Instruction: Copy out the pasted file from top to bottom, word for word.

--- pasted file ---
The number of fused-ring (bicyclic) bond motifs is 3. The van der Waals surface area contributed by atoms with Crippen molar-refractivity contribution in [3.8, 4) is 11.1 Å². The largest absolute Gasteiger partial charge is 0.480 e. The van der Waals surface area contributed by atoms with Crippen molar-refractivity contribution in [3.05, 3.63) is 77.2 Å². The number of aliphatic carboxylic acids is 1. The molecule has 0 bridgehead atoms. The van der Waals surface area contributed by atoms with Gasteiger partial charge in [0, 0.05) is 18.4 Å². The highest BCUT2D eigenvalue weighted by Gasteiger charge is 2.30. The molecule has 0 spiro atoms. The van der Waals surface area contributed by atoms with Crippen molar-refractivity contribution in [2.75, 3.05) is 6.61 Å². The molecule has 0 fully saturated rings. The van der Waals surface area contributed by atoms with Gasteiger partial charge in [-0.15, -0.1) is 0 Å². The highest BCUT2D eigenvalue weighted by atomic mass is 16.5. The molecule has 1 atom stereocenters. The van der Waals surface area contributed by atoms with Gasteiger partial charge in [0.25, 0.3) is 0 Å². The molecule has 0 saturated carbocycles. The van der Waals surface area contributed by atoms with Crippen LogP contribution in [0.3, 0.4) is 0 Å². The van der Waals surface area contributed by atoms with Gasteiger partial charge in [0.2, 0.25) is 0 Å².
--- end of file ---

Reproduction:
The number of fused-ring (bicyclic) bond motifs is 3. The van der Waals surface area contributed by atoms with Crippen molar-refractivity contribution in [3.8, 4) is 11.1 Å². The largest absolute Gasteiger partial charge is 0.480 e. The van der Waals surface area contributed by atoms with Crippen molar-refractivity contribution in [3.05, 3.63) is 77.2 Å². The number of aliphatic carboxylic acids is 1. The molecule has 0 bridgehead atoms. The van der Waals surface area contributed by atoms with Gasteiger partial charge in [0, 0.05) is 18.4 Å². The highest BCUT2D eigenvalue weighted by Gasteiger charge is 2.30. The molecule has 0 spiro atoms. The van der Waals surface area contributed by atoms with Crippen molar-refractivity contribution in [2.75, 3.05) is 6.61 Å². The molecule has 0 fully saturated rings. The van der Waals surface area contributed by atoms with Gasteiger partial charge in [-0.15, -0.1) is 0 Å². The highest BCUT2D eigenvalue weighted by atomic mass is 16.5. The molecule has 1 atom stereocenters. The van der Waals surface area contributed by atoms with Gasteiger partial charge in [0.25, 0.3) is 0 Å². The molecule has 0 saturated carbocycles. The van der Waals surface area contributed by atoms with Crippen LogP contribution in [0.3, 0.4) is 0 Å². The van der Waals surface area contributed by atoms with Gasteiger partial charge in [0.2, 0.25) is 0 Å².